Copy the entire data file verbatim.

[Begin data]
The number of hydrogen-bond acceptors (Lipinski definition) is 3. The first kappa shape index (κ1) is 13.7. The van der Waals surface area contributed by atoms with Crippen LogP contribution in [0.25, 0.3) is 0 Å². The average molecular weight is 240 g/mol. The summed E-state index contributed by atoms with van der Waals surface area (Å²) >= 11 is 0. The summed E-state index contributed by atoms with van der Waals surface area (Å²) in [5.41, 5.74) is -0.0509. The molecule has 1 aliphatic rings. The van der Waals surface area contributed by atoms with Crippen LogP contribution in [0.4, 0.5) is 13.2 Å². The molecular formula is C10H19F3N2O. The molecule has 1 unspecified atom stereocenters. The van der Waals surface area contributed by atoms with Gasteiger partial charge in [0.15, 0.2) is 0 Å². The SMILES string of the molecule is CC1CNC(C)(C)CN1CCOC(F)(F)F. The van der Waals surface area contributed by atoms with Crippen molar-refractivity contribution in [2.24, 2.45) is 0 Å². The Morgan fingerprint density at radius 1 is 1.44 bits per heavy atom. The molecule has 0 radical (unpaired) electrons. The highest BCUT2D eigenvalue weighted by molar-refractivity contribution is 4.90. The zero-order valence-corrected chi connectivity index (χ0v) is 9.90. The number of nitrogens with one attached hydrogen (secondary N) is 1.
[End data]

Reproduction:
The number of hydrogen-bond acceptors (Lipinski definition) is 3. The first kappa shape index (κ1) is 13.7. The van der Waals surface area contributed by atoms with Crippen LogP contribution in [0.25, 0.3) is 0 Å². The average molecular weight is 240 g/mol. The summed E-state index contributed by atoms with van der Waals surface area (Å²) >= 11 is 0. The summed E-state index contributed by atoms with van der Waals surface area (Å²) in [5.41, 5.74) is -0.0509. The molecule has 1 aliphatic rings. The van der Waals surface area contributed by atoms with Crippen LogP contribution in [0.4, 0.5) is 13.2 Å². The molecular formula is C10H19F3N2O. The molecule has 1 unspecified atom stereocenters. The van der Waals surface area contributed by atoms with Gasteiger partial charge in [0.15, 0.2) is 0 Å². The SMILES string of the molecule is CC1CNC(C)(C)CN1CCOC(F)(F)F. The van der Waals surface area contributed by atoms with Crippen molar-refractivity contribution in [2.24, 2.45) is 0 Å². The Morgan fingerprint density at radius 1 is 1.44 bits per heavy atom. The molecule has 0 radical (unpaired) electrons. The highest BCUT2D eigenvalue weighted by molar-refractivity contribution is 4.90. The zero-order valence-corrected chi connectivity index (χ0v) is 9.90. The number of nitrogens with one attached hydrogen (secondary N) is 1.